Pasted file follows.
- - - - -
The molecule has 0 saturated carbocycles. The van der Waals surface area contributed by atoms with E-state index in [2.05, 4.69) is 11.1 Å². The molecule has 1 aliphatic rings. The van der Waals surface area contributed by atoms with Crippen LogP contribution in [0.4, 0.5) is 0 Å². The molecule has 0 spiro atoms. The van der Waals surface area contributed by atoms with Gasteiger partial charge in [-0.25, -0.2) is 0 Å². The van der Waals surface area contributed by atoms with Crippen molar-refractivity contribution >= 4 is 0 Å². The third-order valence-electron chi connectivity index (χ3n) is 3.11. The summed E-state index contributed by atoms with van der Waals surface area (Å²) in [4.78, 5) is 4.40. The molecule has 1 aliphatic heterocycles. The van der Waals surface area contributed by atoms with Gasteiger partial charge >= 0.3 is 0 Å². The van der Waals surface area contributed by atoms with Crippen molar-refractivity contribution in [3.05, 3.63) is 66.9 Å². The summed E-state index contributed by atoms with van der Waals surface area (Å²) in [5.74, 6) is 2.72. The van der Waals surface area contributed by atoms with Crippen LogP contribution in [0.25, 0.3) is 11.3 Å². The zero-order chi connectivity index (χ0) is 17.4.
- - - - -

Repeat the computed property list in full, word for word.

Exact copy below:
The molecule has 0 saturated carbocycles. The van der Waals surface area contributed by atoms with E-state index in [2.05, 4.69) is 11.1 Å². The molecule has 1 aliphatic rings. The van der Waals surface area contributed by atoms with Crippen LogP contribution in [0.4, 0.5) is 0 Å². The molecule has 0 spiro atoms. The van der Waals surface area contributed by atoms with Gasteiger partial charge in [-0.25, -0.2) is 0 Å². The van der Waals surface area contributed by atoms with Crippen molar-refractivity contribution >= 4 is 0 Å². The third-order valence-electron chi connectivity index (χ3n) is 3.11. The summed E-state index contributed by atoms with van der Waals surface area (Å²) in [4.78, 5) is 4.40. The molecule has 1 aliphatic heterocycles. The van der Waals surface area contributed by atoms with Gasteiger partial charge >= 0.3 is 0 Å². The van der Waals surface area contributed by atoms with Crippen molar-refractivity contribution in [3.05, 3.63) is 66.9 Å². The summed E-state index contributed by atoms with van der Waals surface area (Å²) in [5.74, 6) is 2.72. The van der Waals surface area contributed by atoms with Crippen LogP contribution in [0.25, 0.3) is 11.3 Å². The zero-order chi connectivity index (χ0) is 17.4.